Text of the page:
Yet the ancient story lived among Hawaiian families who guarded their ancestral lore – the language, hula, curing practices and the traditional rituals. It was the gospel of their culture and it did not die, it went underground – a guttering flame waiting to be reborn. Then, in 1973, three men – a scientist, an artist and a famous waterman – joined to recreate a Hawaiian voyaging canoe, Hokule’a, and sail her on the epic voyages celebrated in oli and mele.
Hawaiki Rising tells this story in the words of the men and women who voyaged aboard Hokule’a. They speak of growing up at a time when their Hawaiian culture was in danger of extinction and their future in their own land was uncertain. We join Ben Finney, Tommy Holmes and Herb Kane as their vision of a sleek voyaging canoe takes shape in a Honolulu shipyard. We meet Nainoa Thompson, a young man of twenty-two when Hokule’a is launched. We follow him as he looks skyward with eyes unfettered by preconceptions to see ancient and holistic patterns ignored by Western astronomers and navigators. With Mau Piailug, a pwo navigator from Satawal, we embark on a voyage from Hawaii to Tahiti and learn how he finds his way by subtle signs in nature. We experience the heartbreaking loss of Eddie Aikau – Hawaii’s most famous waterman – when Hokule’a capsized after an ill conceived voyage in 1978. And we are present as new leaders vow to continue voyaging to both honor Eddie’ life and to seek a renewal of their traditional values. Overcoming fear by trusting in the vision of islands rising from the sea, Nainoa and his crew make landfall in the Tuamotus in 1980 – the first Hawaiians to navigate the Pacific without charts or instruments in a thousand years.
The book’s title - Hawaiki Rising – contains the kaona, the hidden meaning, that animates this story. It refers to the Hawaiian homeland; to an ancient image of newly discovered islands rising from the sea; to the mythic story of Maui who fished up land with his magic hook; and to the resurgent pride of all Hawaiians as Eddie Aikau’s dream of seeing Tahitian mountains rise over the horizon is finally realized.
When Hokule’a crew member Sam Ka’ai carved the ki’i that adorn the canoe’s twin sterns, a dream came to him of a blind man reaching to the heavens. “This is an effigy of how we are after so many years of oppression,” Sam tells us. “Blind to our past, we reach up to grasp heaven one more time. The same stars are rising as they did for our fathers for many, many generations. So if you lose your way - remember that you once sailed on your mother’s lap and you were never lost. The stars turned minute by minute, hour by hour, dawn and dusk and you always came home or your kind wouldn't be here. This is an effigy of the Hokule’a experience – the ohana wa’a, the family of the canoe. He is reaching above himself, beyond himself, to the story that has not changed, the forever and ever story. He is showing that we are taking hold of the old story once again.”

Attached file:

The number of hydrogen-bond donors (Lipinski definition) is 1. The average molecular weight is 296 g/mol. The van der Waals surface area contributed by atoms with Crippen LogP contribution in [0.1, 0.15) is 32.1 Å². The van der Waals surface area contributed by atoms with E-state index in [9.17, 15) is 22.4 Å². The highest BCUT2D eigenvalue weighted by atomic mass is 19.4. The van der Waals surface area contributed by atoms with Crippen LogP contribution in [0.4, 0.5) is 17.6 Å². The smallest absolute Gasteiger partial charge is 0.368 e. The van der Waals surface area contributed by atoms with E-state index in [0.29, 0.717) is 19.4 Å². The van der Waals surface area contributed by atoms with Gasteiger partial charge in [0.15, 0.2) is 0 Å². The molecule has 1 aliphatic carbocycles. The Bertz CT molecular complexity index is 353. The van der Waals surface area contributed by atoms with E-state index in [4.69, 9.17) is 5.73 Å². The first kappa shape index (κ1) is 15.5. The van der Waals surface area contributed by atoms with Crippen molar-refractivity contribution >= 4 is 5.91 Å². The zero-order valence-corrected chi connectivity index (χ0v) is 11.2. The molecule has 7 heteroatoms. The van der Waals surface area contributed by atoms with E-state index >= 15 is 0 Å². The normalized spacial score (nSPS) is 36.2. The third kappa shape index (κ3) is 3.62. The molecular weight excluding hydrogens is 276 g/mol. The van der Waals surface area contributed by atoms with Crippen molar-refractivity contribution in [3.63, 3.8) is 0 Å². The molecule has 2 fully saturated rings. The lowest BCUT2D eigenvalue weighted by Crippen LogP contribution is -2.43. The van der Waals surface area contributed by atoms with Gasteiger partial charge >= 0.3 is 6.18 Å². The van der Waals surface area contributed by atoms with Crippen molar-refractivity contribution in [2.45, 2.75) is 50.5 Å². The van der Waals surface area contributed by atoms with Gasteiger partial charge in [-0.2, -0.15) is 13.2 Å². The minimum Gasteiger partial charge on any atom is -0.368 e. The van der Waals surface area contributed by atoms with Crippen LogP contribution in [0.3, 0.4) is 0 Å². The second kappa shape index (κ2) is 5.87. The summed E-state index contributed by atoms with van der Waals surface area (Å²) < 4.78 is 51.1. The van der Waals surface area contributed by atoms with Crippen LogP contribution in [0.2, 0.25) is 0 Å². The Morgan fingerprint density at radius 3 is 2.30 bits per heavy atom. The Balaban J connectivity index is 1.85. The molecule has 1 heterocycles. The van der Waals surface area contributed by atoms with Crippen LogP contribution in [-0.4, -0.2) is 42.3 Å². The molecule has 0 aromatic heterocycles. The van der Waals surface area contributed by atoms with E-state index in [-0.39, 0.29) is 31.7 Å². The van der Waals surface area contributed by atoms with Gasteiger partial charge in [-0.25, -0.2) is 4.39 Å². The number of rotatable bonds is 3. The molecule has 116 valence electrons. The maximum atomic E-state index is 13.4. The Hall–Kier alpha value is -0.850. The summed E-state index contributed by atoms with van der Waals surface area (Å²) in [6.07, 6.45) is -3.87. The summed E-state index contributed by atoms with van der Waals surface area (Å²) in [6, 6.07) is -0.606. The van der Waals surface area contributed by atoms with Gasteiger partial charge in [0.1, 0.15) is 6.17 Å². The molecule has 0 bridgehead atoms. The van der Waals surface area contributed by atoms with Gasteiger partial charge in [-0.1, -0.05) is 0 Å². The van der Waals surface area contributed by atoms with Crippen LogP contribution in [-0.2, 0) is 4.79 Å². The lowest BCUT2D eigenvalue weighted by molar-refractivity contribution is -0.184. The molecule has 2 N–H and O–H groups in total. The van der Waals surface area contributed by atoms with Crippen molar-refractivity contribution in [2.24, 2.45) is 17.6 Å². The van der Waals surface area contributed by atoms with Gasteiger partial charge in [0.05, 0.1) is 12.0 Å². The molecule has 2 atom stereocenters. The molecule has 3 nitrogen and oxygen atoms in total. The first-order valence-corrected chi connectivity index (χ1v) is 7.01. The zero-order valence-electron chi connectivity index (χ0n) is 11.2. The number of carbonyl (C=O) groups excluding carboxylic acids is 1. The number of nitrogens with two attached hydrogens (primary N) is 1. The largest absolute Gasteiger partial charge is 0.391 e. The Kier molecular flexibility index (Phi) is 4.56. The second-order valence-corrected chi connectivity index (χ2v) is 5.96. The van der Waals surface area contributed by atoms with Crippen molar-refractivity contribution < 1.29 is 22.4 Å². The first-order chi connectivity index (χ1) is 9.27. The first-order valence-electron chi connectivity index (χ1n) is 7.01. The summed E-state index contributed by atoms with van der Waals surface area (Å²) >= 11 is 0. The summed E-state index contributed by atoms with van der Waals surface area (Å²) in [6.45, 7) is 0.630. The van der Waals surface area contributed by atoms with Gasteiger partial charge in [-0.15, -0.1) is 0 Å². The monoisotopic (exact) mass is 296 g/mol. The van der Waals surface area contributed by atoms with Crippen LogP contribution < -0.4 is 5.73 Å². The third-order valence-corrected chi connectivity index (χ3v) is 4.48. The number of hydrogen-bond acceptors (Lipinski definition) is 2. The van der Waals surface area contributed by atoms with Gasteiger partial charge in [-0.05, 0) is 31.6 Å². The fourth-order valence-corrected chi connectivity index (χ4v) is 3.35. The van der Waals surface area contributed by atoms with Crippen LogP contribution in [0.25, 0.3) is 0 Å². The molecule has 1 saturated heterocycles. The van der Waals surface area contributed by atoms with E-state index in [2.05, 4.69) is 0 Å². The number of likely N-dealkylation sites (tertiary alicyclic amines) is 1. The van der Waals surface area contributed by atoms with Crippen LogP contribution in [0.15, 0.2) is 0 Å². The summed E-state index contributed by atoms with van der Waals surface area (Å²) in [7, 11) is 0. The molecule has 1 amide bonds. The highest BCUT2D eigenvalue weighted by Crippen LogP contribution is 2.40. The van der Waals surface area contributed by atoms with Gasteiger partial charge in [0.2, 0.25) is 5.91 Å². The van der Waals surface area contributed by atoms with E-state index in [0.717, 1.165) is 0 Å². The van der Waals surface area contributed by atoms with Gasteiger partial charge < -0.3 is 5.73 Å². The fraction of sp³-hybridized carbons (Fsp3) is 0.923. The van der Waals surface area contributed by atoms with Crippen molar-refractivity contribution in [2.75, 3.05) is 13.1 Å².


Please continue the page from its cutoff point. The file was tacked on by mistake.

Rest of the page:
By Nainoa Thompson
Growing up in Hawaii in the nineteen sixties, I found my Hawaiian culture ebbing away. I had never seen an authentic hula, attended a traditional ceremony and seldom heard our language spoken. It was a confusing time for me and I felt lost between worlds that seemed in conflict. All that changed one night when Herb Kane introduced me to the stars and explained how my ancestors had used them to find their way across a vast ocean to settle all of Polynesia. At that moment, my vision of my ancestry became timeless and alive in those same stars.
Our canoe, Hokule’a, and our dreams have now carried us over one hundred and fifty thousand miles of ocean, following in the wake of our ancestors who discovered and settled Polynesia. It has been a process of finding ourselves not only as Hawaiians, as ku ‘aina, native to these islands, but also as native to planet Earth. On all of our voyages, we have been guided by the wisdom of our elders, our kupuna. Among them is my father, Myron “Pinky” Thompson, who understood that voyaging is a process in which we are guided by values that are universal. "Before our ancestors set out to find a new island," my father told me, "they had to have a vision of that island over the horizon. They made a plan for achieving that vision. They prepared themselves physically and mentally and were willing to experiment, to try new things. They took risks. And on the voyage they bound each other with aloha so they could together overcome those risks and achieve their vision. You find these same values throughout the world,” he said, “seeking, planning, experimenting, taking risks and caring for each other. The same principles that we used in the past, are the ones that we use today and that we will use into the future. No matter what race we are or what culture we carry, these are values that work for us all."